Originally Posted by DyslexicDan
I guess my problem is that I have never run into anyone who could explain Photoshop in this manner of use. There is a 109 different tutorials out there teaching you to do photo manipulation, making buttons for web sites, adding your self into pictures of celebrities but nothing on how paint. Correction, there are tutorials explaining how color images with Photoshop as the medium but they never explain how they got the brush to look like that or do what it does. They also don’t explain how they manage their color pallets if they have one at all. Its not artistic techniques that I’m having problems with its Photoshop its self. So a better question would be how are you people getting it to do those things?
What things? I mean at the base, all you really need to do is use the airbrush tool. What someones works looks like is primarily down to how they apply the brush strokes... not something that can be explained easily. I mean, look how many diverse styles of pencil art you can find, it's the guiding hand thats important.
1st off, make sure you give yourself a nice big canvas size if you are doing a large painting. I usually start off at 2000 pixals wide or more.
I don't know about everyone else but these two brushes are the ones I use the most:
The brush size you pick depends on what you want to do... you can press [ & ] keys to decrease & increase brush size as you paint. Make use of the zoom feature if that helps.
Now take my avatar picture for example.... the fur around the neck was done by using a small brush as above with low opacity, building up levels of highlights and texture with each stroke.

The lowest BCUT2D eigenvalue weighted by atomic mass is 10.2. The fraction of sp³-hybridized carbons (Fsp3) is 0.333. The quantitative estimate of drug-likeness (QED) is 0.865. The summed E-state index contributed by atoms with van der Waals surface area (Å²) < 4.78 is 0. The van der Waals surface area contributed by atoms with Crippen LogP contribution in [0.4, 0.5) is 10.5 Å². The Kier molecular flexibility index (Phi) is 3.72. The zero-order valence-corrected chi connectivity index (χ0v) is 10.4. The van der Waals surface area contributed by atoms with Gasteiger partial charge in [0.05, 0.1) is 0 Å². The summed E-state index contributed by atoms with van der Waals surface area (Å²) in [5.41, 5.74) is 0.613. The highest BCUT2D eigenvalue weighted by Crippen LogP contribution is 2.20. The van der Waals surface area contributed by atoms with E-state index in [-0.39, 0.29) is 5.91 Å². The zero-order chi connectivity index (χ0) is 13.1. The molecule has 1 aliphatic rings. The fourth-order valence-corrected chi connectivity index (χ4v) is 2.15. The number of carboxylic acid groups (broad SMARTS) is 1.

EVERYTHING can be achieved with just the simple brushes, from wood, clouds, monkey fur, alien skin, Slippery snakes... you name it, it's all about the strokes... not the brush. IMHO
Pick a colour you like and start working. If you are painting something like clouds, then you might want to use the soft brush and put the opacity right down, then keep working into the area, adding lighter areas upon the darker areas for example.
The thing to remember is that you just have to sit down, and paint. Tutorials are great for learning tools (or at least learning that they exist)... but looking for tutorials to somehow magically help you mimic an artists style is not gonna work, how you apply the tools is down to you. As I said before, forget all the fancy tools, filters and fluff.... get a blank canvas, pick a colour, pick a brush and just start scribbling away. There are no shortcuts, well... there is a shortcut to mediocrity, reliance on canned effects.
(Do you know how to use layers? If not, lookup the adobe help on them, they are useful.)